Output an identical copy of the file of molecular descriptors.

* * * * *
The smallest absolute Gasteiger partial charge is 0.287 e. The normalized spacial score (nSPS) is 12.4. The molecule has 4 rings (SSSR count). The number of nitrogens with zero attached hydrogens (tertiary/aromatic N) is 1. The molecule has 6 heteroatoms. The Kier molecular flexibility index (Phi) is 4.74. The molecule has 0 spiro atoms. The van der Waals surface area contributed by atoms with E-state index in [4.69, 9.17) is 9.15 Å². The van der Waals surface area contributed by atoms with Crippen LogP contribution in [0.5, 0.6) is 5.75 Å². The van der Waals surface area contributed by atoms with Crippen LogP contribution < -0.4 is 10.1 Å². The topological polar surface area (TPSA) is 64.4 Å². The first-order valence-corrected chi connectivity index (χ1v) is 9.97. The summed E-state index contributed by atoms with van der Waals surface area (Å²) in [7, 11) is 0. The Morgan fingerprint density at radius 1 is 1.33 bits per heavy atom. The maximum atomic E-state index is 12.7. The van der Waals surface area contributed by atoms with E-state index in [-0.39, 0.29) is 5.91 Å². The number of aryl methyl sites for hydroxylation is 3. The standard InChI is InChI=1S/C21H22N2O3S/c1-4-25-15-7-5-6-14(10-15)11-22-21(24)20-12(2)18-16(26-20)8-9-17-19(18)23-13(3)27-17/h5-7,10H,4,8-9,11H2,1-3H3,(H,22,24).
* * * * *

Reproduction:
The smallest absolute Gasteiger partial charge is 0.287 e. The normalized spacial score (nSPS) is 12.4. The molecule has 4 rings (SSSR count). The number of nitrogens with zero attached hydrogens (tertiary/aromatic N) is 1. The molecule has 6 heteroatoms. The Kier molecular flexibility index (Phi) is 4.74. The molecule has 0 spiro atoms. The van der Waals surface area contributed by atoms with E-state index in [4.69, 9.17) is 9.15 Å². The van der Waals surface area contributed by atoms with Crippen LogP contribution in [0.5, 0.6) is 5.75 Å². The van der Waals surface area contributed by atoms with Crippen LogP contribution < -0.4 is 10.1 Å². The topological polar surface area (TPSA) is 64.4 Å². The first-order valence-corrected chi connectivity index (χ1v) is 9.97. The summed E-state index contributed by atoms with van der Waals surface area (Å²) in [7, 11) is 0. The Morgan fingerprint density at radius 1 is 1.33 bits per heavy atom. The maximum atomic E-state index is 12.7. The van der Waals surface area contributed by atoms with E-state index in [-0.39, 0.29) is 5.91 Å². The number of aryl methyl sites for hydroxylation is 3. The standard InChI is InChI=1S/C21H22N2O3S/c1-4-25-15-7-5-6-14(10-15)11-22-21(24)20-12(2)18-16(26-20)8-9-17-19(18)23-13(3)27-17/h5-7,10H,4,8-9,11H2,1-3H3,(H,22,24).